In yet another bizarre turn in the ever-unraveling NSA spying scandal, German intelligence services have arrested a German intelligence officer for passing on top-secret documents to a foreign service for payment.
The recipient of those documents is not Russia, or China, or North Korea: instead, it is the United States, and the NSA in particular.
After it was revealed that the NSA had tapped German Chancellor Angela Merkel's mobile phone, it was almost unconscionable that the NSA would continue spying on the government of an ally, but the news continues to put the NSA in a worse light.
The man, whose name hasn't been released as of yet, is a 31-year old German intelligence analyst with Germany's foreign intelligence service (BND) who reportedly offered his services to the NSA. His compensation for moving the 218 documents was 25,000 euros ($34,000). The documents in question pertained to a top-secret German parliament inquiry about the Snowden documents and their impact on German government and society. The arrested man himself, it has been reported, had no direct contact with the parliament committee, meaning that he likely had an accomplice.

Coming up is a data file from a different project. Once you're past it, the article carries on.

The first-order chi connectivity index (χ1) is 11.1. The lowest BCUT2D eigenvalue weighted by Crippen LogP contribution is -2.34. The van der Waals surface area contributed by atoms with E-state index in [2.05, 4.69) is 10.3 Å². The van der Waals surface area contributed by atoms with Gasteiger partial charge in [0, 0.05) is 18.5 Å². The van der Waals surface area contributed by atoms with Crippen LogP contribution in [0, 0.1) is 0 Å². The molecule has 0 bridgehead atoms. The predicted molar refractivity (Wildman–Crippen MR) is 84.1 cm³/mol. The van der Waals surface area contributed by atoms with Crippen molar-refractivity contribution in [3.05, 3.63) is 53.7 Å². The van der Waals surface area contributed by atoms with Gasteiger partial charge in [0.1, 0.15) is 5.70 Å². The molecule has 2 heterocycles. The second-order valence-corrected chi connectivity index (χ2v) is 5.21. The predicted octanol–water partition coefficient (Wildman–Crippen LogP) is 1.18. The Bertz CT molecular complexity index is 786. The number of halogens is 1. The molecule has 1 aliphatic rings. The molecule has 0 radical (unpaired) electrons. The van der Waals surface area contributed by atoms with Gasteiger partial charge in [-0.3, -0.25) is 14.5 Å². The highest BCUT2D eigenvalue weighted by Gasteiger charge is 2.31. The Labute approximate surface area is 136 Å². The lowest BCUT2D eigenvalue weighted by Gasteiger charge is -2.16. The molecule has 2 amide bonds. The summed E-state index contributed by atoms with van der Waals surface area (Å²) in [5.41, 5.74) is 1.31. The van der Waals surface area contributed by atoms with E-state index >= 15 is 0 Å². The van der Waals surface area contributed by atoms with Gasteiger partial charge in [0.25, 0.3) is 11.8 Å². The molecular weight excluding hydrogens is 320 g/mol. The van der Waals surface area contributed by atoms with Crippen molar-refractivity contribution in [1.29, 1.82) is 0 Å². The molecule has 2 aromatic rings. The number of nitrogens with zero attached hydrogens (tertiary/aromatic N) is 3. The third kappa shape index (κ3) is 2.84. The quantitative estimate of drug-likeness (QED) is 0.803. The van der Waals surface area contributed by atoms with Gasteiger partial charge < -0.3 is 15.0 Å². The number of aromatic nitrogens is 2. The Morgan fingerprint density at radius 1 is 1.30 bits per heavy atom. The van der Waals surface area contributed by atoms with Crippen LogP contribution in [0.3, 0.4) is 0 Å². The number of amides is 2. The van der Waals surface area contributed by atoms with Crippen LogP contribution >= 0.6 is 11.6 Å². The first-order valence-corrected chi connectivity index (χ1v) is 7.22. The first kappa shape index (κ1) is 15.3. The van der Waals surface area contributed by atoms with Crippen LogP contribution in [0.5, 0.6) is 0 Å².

The double agent met with US agents at least 3 times between 2012 and 2014 in Austria, exchanging the documents on thumb drives for the money. Like in a classic spy novel, he was suspected to be meeting with the Russians, but once German intelligence caught up with the rogue agent, they discovered, according to German newspaper Bild, that he was selling the information to the NSA.
The NSA has been going to extreme lengths to stem the tide of the Snowden leaks, going so far as to ground a plane belonging to the government of Bolivia that was leaving Moscow in 2013 due to the belief that Snowden had been smuggled aboard.
Merkel's government has demanded a straightforward and honest explanation for the NSA's utilization of a German intelligence officer, but as of yet, there has been no word from the US government.
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